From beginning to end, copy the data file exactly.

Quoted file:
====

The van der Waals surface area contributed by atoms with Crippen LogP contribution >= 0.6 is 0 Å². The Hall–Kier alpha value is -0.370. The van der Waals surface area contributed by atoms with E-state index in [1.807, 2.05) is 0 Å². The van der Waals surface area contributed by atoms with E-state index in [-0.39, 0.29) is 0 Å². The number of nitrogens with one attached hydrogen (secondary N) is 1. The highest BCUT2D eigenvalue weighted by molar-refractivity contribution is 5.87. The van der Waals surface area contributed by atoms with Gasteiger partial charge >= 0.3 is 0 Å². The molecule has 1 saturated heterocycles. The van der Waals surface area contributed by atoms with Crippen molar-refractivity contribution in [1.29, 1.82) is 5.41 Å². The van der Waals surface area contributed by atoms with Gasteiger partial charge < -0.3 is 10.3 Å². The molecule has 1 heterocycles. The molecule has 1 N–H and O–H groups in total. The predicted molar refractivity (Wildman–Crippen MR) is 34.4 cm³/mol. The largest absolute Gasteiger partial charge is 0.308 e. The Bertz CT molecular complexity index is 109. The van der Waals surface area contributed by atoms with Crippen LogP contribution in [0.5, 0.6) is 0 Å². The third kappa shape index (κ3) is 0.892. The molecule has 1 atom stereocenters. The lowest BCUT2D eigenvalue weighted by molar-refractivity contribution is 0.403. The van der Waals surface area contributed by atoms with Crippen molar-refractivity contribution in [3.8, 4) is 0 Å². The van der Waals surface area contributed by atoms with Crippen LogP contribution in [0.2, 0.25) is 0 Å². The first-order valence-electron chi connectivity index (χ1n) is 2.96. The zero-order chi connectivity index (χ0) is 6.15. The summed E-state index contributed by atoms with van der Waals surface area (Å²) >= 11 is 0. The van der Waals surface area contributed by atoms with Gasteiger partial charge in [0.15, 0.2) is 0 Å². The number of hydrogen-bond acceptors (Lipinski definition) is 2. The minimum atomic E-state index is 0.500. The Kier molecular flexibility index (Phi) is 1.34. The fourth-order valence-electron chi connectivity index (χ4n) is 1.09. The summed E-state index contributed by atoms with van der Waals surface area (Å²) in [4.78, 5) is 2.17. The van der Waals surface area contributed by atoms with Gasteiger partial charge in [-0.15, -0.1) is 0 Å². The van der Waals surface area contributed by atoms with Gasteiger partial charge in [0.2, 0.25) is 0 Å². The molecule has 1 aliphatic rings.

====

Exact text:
The van der Waals surface area contributed by atoms with Crippen LogP contribution >= 0.6 is 0 Å². The Hall–Kier alpha value is -0.370. The van der Waals surface area contributed by atoms with E-state index in [1.807, 2.05) is 0 Å². The van der Waals surface area contributed by atoms with E-state index in [-0.39, 0.29) is 0 Å². The number of nitrogens with one attached hydrogen (secondary N) is 1. The highest BCUT2D eigenvalue weighted by molar-refractivity contribution is 5.87. The van der Waals surface area contributed by atoms with Gasteiger partial charge >= 0.3 is 0 Å². The molecule has 1 saturated heterocycles. The van der Waals surface area contributed by atoms with Crippen molar-refractivity contribution in [1.29, 1.82) is 5.41 Å². The van der Waals surface area contributed by atoms with Gasteiger partial charge < -0.3 is 10.3 Å². The molecule has 1 heterocycles. The molecule has 1 N–H and O–H groups in total. The predicted molar refractivity (Wildman–Crippen MR) is 34.4 cm³/mol. The largest absolute Gasteiger partial charge is 0.308 e. The Bertz CT molecular complexity index is 109. The van der Waals surface area contributed by atoms with Crippen LogP contribution in [0.5, 0.6) is 0 Å². The third kappa shape index (κ3) is 0.892. The molecule has 1 atom stereocenters. The lowest BCUT2D eigenvalue weighted by molar-refractivity contribution is 0.403. The van der Waals surface area contributed by atoms with Crippen molar-refractivity contribution in [3.8, 4) is 0 Å². The van der Waals surface area contributed by atoms with Crippen LogP contribution in [0.2, 0.25) is 0 Å². The first-order valence-electron chi connectivity index (χ1n) is 2.96. The zero-order chi connectivity index (χ0) is 6.15. The summed E-state index contributed by atoms with van der Waals surface area (Å²) >= 11 is 0. The van der Waals surface area contributed by atoms with Gasteiger partial charge in [0.15, 0.2) is 0 Å². The number of hydrogen-bond acceptors (Lipinski definition) is 2. The minimum atomic E-state index is 0.500. The Kier molecular flexibility index (Phi) is 1.34. The fourth-order valence-electron chi connectivity index (χ4n) is 1.09. The summed E-state index contributed by atoms with van der Waals surface area (Å²) in [4.78, 5) is 2.17. The van der Waals surface area contributed by atoms with Gasteiger partial charge in [-0.15, -0.1) is 0 Å². The van der Waals surface area contributed by atoms with Gasteiger partial charge in [0.2, 0.25) is 0 Å². The molecule has 1 aliphatic rings.